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Anglesey responds to nappy collection outcry

By 30/09/2016News

Anglesey council’s new waste collection scheme hit national headlines this week following news that its nappy collection required parents to provide a birth certificate to prove children were under the age of three.


Roadshow work by Anglesey to explain the service, pictured: Bethan Jones, senior waste promotion officer

The nappy collection scheme is being introduced alongside changes to the waste collection service from October 2016.

The Welsh local authority has explained to what the rules of the new service are and how they have been amended since the criticisms were aired in national media.

The key service change from October is a move from a two weekly residual waste collection to a three-weekly black bin residual waste collection, with an extra orange box provided for glass and cardboard. Besides the orange box introduction, there have been changes to which materials go in other recycling boxes.


Chief waste management officer at Anglesey council, Meirion Edwards, told that the new recycling system was devised to take volume out of the black bins, facilitating the move to three-weekly residual waste collections.

“The big picture here is a change in the collection service from a fortnightly residual to a three weekly residual, that’s the trigger if you like,” Mr Edwards said.

While nappies can still go into black bins, Mr Edwards said “it was recognised that even with taking the mixed plastics out of the black bin we would need to help certain people who have additional waste, families in particular.”

The council launched a nappy collection service which happens the week before the black bin collections, to ensure no family has to wait longer than two weeks to have their nappies collected, either through the black bin or nappy collection service.

Once collected, nappies go in with the general waste and are either sent to landfill or treated at a waste incineration plant, Mr Edwards said, but “moving forward they will all be treated.”


On the birth certificate controversy, Mr Edwards explained: “We did some research into the average age that kids come off nappies, using NHS data, which says that most children are out of nappies between the ages of two and three. We went for the upper limit, three years old.”

“The controversy was around needing a birth certificate and about the age limit,” Mr Edwards said. “As of yesterday the policy’s been changed to four [years old].”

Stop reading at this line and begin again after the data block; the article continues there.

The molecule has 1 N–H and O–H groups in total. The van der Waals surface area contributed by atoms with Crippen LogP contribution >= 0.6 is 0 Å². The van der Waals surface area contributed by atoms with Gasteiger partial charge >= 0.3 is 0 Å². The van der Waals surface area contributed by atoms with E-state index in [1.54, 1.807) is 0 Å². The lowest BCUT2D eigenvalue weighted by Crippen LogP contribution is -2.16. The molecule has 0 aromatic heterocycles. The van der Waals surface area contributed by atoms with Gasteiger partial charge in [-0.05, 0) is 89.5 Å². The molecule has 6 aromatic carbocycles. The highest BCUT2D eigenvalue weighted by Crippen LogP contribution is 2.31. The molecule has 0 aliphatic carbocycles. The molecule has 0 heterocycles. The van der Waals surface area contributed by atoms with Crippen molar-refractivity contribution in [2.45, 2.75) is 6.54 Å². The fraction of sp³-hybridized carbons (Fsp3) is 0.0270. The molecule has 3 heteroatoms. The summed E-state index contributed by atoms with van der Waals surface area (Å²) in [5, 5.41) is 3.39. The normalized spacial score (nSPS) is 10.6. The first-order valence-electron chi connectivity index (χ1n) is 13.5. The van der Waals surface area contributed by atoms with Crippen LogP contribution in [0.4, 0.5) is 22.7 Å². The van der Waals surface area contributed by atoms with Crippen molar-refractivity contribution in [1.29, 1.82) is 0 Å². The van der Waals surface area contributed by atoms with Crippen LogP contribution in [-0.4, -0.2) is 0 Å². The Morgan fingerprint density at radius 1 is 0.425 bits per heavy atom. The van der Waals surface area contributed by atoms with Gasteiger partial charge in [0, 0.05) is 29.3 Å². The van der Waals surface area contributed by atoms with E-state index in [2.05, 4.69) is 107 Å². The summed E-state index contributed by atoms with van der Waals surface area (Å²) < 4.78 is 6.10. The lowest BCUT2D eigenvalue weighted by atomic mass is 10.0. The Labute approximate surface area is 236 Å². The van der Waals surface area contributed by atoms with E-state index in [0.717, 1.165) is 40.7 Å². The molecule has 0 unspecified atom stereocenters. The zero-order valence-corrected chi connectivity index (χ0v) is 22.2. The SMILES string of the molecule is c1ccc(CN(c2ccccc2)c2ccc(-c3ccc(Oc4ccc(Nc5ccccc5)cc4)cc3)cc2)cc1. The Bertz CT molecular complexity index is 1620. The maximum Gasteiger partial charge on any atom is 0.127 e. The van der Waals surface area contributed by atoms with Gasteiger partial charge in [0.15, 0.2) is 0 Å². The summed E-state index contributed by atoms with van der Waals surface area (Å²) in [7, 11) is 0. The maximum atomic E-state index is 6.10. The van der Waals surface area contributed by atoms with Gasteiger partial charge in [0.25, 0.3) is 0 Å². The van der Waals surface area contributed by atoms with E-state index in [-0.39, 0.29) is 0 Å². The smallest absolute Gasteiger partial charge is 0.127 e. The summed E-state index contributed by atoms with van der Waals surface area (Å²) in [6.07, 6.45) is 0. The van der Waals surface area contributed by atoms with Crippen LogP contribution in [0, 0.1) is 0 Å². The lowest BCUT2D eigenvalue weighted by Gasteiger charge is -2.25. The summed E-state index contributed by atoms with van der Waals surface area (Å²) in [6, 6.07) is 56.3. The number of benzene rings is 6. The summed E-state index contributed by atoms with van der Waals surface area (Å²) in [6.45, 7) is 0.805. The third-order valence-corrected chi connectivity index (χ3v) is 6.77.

As for asking for a birth certificate, Mr Edwards commented that it “was found not to be the right thing, and we are not asking for it anymore, but we are asking the eligible family to provide evidence of their children’s age in writing.”

New application forms are available to reflect the new age limit and scrapping of the need for a birth certificate.

“It is worth mentioning that anyone over four will be looked at on a case-by-case basis,” Mr Edwards said, explaining this is to allow for factors such as medical conditions. There is also an adult nappy collection for those who need it.

However, Anglesey is not the only council in Wales to introduce a nappy collection service. Other authorities, including Gwynedd and Conwy, offer nappy services, Mr Edwards noted.

“We were looking at what other authorities were doing,” he said, adding that some councils in Wales also ask for a birth certificate but Anglesey ended up in the public eye.

“There aren’t that many councils that offer a standalone [nappy] service,” he said. “It’s mainly those that have gone three-weekly – and there are only a handful – who have recognised that young families will need help.”


The new recycling service is scheduled to begin in October, moving to a three-weekly residual black bin collection and revamped recycling system.

The island’s 34,000 households will begin receiving their new orange box this week, for sorting glass and mixed cardboard, and can start recycling using the new system as soon as their box arrives.

Looking from the Menai bridge to Anglesey (picture: Shutterstock)

Looking from the Menai bridge to Anglesey (picture: Shutterstock)

A red box holds paper and textiles, while a blue box is for mixed plastics, tins and cans. All boxes are collected weekly as well as a weekly food waste collection. Garden waste collection remains fortnightly.

The waste collection service is outsourced to Biffa. Two additional recycling vehicles will be added to the fleet to facilitate the new service.


Surgeries are being held to help inform residents of the new service. Bethan Jones, senior waste promotions officer, said: “The surgeries proved really popular with lots of people attending to ask about all aspects of the new service and make sure they knew what new items could be recycled and which box to put them in.

“We were pleased that so many residents are keen to use the new system and are pleased to have the opportunity to recycle many more items, particularly more plastic. Lots of residents were also pleased that the green waste collection service is continuing throughout the year.”

In addition to information packs sent to households and drop in surgeries, the council’s waste management promotional team will also be out and about across the island visiting homes and helping residents with the new service once it begins.

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Source: Waste Managment